Feature: Reading Quickly and Efficiently Online

Can technology help speed reading...?

Sometimes it can feel that you are overwhelmed with the amount of reading that is on your ‘ToDo’ list – articles you have saved to read later online; all the fantastic articles to read on UKEdChat.com (!); research articles; news articles – it can sometime seem like a never ending list. Many people still struggle reading longer texts online as it can be inefficient so therefore do not fully engage and persist with such articles. This may be a generational issue, but with so much information out there, how is it possible to read so much content efficiently?

Speed Reading technology is now becoming more advanced with web and mobile apps developed to shorten the time you fixate on a word. Slate summarised how most of us read:

“…reading is an appallingly mechanical process. You look at a word or several words. This is called a “fixation,” and it takes about .25 seconds on average. You move your eye to the next word or group of words. This is called a “saccade,” and it takes up to about .1 seconds on average. After this is repeated once or twice, you pause to comprehend the phrase you just looked at. That takes roughly 0.3 to 0.5 seconds on average. Add all these fixations and saccades and comprehension pauses together and you end up with about 95 percent of all college-level readers reading between 200 and 400 words per minute…”

The Rapid Serial Visual Presentation (RSVP) method is used by most of the recent digital speed reading systems. Single words flash on the screen so you concentrate on a single word at a time. As you get used to the system, you speed up how fast the display shows you words. Spritz are developing the technology that is starting to be used by some web and mobile apps – you can see an example of this system below: (Article continues below image)

Here are some apps for you to try out to help improve your online reading efficiency:

  • Web – Spreeder – http://www.spreeder.com/ (Copy/Paste Text).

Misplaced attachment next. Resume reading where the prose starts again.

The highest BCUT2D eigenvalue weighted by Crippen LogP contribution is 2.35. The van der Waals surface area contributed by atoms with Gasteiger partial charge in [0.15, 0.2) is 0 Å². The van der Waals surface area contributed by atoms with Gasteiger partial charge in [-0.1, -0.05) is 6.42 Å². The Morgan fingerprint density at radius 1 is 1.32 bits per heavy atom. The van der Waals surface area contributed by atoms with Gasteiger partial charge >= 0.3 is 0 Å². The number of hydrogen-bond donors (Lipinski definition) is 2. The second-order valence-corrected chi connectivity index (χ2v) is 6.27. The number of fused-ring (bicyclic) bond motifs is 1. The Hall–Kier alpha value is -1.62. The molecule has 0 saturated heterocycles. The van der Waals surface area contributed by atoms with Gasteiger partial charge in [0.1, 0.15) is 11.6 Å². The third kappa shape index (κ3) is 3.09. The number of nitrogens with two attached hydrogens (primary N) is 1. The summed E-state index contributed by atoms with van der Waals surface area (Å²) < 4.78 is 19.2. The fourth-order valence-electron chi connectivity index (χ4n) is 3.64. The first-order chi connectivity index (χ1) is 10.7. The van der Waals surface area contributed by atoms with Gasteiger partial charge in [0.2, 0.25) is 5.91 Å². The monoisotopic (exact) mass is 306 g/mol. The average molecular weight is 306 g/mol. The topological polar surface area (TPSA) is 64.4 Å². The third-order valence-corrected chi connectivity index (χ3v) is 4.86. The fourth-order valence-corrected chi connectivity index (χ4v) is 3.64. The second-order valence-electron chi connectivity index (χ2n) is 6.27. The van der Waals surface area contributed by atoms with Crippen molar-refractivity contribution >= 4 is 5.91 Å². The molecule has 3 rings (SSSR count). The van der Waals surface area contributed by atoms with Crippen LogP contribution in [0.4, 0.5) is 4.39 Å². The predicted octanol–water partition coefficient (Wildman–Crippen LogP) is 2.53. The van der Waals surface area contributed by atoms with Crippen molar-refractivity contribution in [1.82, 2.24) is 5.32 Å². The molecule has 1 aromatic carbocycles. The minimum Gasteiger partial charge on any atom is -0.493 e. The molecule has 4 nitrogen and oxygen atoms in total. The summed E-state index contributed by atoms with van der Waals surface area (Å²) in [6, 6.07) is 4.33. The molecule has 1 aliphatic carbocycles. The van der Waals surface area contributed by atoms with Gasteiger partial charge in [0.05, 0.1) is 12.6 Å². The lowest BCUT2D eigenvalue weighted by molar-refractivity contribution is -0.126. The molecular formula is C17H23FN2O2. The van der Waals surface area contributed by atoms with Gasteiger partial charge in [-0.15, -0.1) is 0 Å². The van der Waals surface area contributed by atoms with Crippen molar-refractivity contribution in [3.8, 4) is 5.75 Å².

• Web – Readsy – http://www.readsy.co/ (Insert URL, or upload PDF, or copy/paste text).
  • Web – Spreed (Chrome Browser Plug-in) Spreed (Highlight Article Text and click play).
  • iPad/iPhone – Outread (App Store Link) £1.99* (Allows you to speed-read websites, ebooks and documents).
  • Android – A Faster Reader (Google Play Store Link) Free, but offers in-app purchase to release full capability of the technology.

Does this technology help within education? Certainly not for the less confident or emerging reading stage, and possibly not to be used when ‘reading for pleasure’, but for the more advanced reader, who is trying to read and absorb lots of information text, then the technology may have a value in selected classrooms. With reading, comprehension is essential, so if you are finding that this method of reading is not helping your understanding then either: (a) reduce the words per minute speed, or (b) go back to what you are comfortable with.

Image Source | Reference:  Zheng Songhui, (2008) “The influence of traditional reading habits on the construction of digital libraries in developing countries”, Electronic Library, The, Vol. 26 Iss: 4, pp.520 – 529

About @Chilledu 2303 Articles
The Editorial Account of UKEdChat. “Mastery is an unattainable illusion”

1 Comment

  1. It looks like an interesting tool, but the key to become confident speed readers is to develop the ability to read multiple words at a glance, even multiple lines simultaneously. If you think that is not possible, think about pianists who read two lines of music at the same time!
    This tool shows only one word at a time, hence will still encourage students to read single words, so although it might speed their reading, I am not sure it will be able to take them beyond a certain threshold they are actually capable of exceeding.

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